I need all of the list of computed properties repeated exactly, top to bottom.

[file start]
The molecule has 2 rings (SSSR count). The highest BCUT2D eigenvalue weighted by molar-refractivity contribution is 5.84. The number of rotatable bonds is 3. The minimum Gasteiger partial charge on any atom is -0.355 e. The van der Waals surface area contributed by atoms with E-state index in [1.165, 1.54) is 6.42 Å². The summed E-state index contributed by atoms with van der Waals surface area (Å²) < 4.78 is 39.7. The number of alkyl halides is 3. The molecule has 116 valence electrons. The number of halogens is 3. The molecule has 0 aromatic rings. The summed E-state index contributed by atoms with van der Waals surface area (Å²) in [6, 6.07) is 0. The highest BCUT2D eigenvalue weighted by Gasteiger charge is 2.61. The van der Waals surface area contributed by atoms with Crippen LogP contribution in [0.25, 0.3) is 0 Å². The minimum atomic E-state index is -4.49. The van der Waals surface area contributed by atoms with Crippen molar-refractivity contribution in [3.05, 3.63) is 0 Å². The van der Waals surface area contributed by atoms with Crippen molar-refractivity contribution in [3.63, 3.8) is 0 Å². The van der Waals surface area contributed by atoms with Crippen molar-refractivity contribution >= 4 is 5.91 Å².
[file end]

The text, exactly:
The molecule has 2 rings (SSSR count). The highest BCUT2D eigenvalue weighted by molar-refractivity contribution is 5.84. The number of rotatable bonds is 3. The minimum Gasteiger partial charge on any atom is -0.355 e. The van der Waals surface area contributed by atoms with E-state index in [1.165, 1.54) is 6.42 Å². The summed E-state index contributed by atoms with van der Waals surface area (Å²) < 4.78 is 39.7. The number of alkyl halides is 3. The molecule has 116 valence electrons. The number of halogens is 3. The molecule has 0 aromatic rings. The summed E-state index contributed by atoms with van der Waals surface area (Å²) in [6, 6.07) is 0. The highest BCUT2D eigenvalue weighted by Gasteiger charge is 2.61. The van der Waals surface area contributed by atoms with Crippen LogP contribution in [0.25, 0.3) is 0 Å². The minimum atomic E-state index is -4.49. The van der Waals surface area contributed by atoms with Crippen molar-refractivity contribution in [3.05, 3.63) is 0 Å². The van der Waals surface area contributed by atoms with Crippen molar-refractivity contribution in [3.63, 3.8) is 0 Å². The van der Waals surface area contributed by atoms with Crippen molar-refractivity contribution >= 4 is 5.91 Å².